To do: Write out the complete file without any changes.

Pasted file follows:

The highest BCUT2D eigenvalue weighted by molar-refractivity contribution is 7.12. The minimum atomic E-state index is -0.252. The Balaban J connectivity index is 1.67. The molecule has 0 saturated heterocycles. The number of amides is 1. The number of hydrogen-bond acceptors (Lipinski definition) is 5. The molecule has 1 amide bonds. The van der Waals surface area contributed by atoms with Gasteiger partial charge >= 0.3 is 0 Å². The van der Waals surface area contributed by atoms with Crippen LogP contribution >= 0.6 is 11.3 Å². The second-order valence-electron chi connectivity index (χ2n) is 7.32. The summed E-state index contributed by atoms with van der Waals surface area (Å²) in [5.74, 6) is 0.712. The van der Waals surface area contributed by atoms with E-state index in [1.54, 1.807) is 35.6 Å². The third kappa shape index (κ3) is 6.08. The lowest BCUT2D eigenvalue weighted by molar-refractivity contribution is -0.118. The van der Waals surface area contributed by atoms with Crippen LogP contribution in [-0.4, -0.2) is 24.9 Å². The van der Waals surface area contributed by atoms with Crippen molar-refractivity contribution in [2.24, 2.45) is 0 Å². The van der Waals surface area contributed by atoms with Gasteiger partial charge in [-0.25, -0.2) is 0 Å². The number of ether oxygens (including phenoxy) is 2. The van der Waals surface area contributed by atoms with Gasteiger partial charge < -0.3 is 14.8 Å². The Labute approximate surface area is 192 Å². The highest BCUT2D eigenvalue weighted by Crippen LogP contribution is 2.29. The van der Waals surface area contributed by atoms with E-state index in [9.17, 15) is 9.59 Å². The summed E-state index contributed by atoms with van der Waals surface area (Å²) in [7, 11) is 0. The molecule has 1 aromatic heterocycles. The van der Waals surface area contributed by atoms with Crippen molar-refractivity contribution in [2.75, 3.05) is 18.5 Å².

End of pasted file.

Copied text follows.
The highest BCUT2D eigenvalue weighted by molar-refractivity contribution is 7.12. The minimum atomic E-state index is -0.252. The Balaban J connectivity index is 1.67. The molecule has 0 saturated heterocycles. The number of amides is 1. The number of hydrogen-bond acceptors (Lipinski definition) is 5. The molecule has 1 amide bonds. The van der Waals surface area contributed by atoms with Gasteiger partial charge >= 0.3 is 0 Å². The van der Waals surface area contributed by atoms with Crippen LogP contribution >= 0.6 is 11.3 Å². The second-order valence-electron chi connectivity index (χ2n) is 7.32. The summed E-state index contributed by atoms with van der Waals surface area (Å²) in [5.74, 6) is 0.712. The van der Waals surface area contributed by atoms with E-state index in [1.54, 1.807) is 35.6 Å². The third kappa shape index (κ3) is 6.08. The lowest BCUT2D eigenvalue weighted by molar-refractivity contribution is -0.118. The van der Waals surface area contributed by atoms with Crippen LogP contribution in [-0.4, -0.2) is 24.9 Å². The van der Waals surface area contributed by atoms with Crippen molar-refractivity contribution in [2.24, 2.45) is 0 Å². The van der Waals surface area contributed by atoms with Gasteiger partial charge in [-0.25, -0.2) is 0 Å². The number of ether oxygens (including phenoxy) is 2. The van der Waals surface area contributed by atoms with Gasteiger partial charge < -0.3 is 14.8 Å². The Labute approximate surface area is 192 Å². The highest BCUT2D eigenvalue weighted by Crippen LogP contribution is 2.29. The van der Waals surface area contributed by atoms with E-state index in [9.17, 15) is 9.59 Å². The summed E-state index contributed by atoms with van der Waals surface area (Å²) in [7, 11) is 0. The molecule has 1 aromatic heterocycles. The van der Waals surface area contributed by atoms with Crippen molar-refractivity contribution in [2.75, 3.05) is 18.5 Å².